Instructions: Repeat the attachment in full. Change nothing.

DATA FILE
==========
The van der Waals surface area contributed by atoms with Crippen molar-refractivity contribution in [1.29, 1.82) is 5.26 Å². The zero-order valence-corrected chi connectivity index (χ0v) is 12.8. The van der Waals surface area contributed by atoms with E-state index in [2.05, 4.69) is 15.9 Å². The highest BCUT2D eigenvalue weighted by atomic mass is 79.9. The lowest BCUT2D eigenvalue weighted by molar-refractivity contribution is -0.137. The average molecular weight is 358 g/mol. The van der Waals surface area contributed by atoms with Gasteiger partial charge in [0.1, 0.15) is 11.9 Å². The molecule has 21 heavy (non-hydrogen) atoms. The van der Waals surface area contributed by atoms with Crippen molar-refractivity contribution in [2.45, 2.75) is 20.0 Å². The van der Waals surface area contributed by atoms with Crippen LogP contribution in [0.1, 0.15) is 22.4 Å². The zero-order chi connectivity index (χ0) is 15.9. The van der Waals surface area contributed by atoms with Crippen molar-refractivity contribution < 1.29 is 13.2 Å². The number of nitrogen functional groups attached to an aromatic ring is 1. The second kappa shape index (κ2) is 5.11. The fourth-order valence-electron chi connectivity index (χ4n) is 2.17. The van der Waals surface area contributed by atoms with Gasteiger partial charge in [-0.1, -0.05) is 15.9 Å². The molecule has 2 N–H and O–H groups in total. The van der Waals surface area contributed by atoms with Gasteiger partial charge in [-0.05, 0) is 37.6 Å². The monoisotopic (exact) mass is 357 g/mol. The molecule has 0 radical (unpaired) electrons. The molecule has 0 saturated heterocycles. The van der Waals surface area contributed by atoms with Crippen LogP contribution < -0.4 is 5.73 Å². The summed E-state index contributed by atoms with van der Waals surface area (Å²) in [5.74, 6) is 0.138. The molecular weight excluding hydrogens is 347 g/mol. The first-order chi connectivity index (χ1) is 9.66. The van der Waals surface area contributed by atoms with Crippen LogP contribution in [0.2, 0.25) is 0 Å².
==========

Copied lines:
The van der Waals surface area contributed by atoms with Crippen molar-refractivity contribution in [1.29, 1.82) is 5.26 Å². The zero-order valence-corrected chi connectivity index (χ0v) is 12.8. The van der Waals surface area contributed by atoms with E-state index in [2.05, 4.69) is 15.9 Å². The highest BCUT2D eigenvalue weighted by atomic mass is 79.9. The lowest BCUT2D eigenvalue weighted by molar-refractivity contribution is -0.137. The average molecular weight is 358 g/mol. The van der Waals surface area contributed by atoms with Gasteiger partial charge in [0.1, 0.15) is 11.9 Å². The molecule has 21 heavy (non-hydrogen) atoms. The van der Waals surface area contributed by atoms with Crippen molar-refractivity contribution in [2.45, 2.75) is 20.0 Å². The van der Waals surface area contributed by atoms with Crippen LogP contribution in [0.1, 0.15) is 22.4 Å². The zero-order chi connectivity index (χ0) is 15.9. The van der Waals surface area contributed by atoms with Crippen molar-refractivity contribution < 1.29 is 13.2 Å². The number of nitrogen functional groups attached to an aromatic ring is 1. The second kappa shape index (κ2) is 5.11. The fourth-order valence-electron chi connectivity index (χ4n) is 2.17. The van der Waals surface area contributed by atoms with Gasteiger partial charge in [-0.1, -0.05) is 15.9 Å². The molecule has 2 N–H and O–H groups in total. The van der Waals surface area contributed by atoms with Gasteiger partial charge in [-0.05, 0) is 37.6 Å². The monoisotopic (exact) mass is 357 g/mol. The molecule has 0 radical (unpaired) electrons. The molecule has 0 saturated heterocycles. The van der Waals surface area contributed by atoms with Crippen LogP contribution < -0.4 is 5.73 Å². The summed E-state index contributed by atoms with van der Waals surface area (Å²) in [5.74, 6) is 0.138. The molecular weight excluding hydrogens is 347 g/mol. The first-order chi connectivity index (χ1) is 9.66. The van der Waals surface area contributed by atoms with Crippen LogP contribution in [0.2, 0.25) is 0 Å².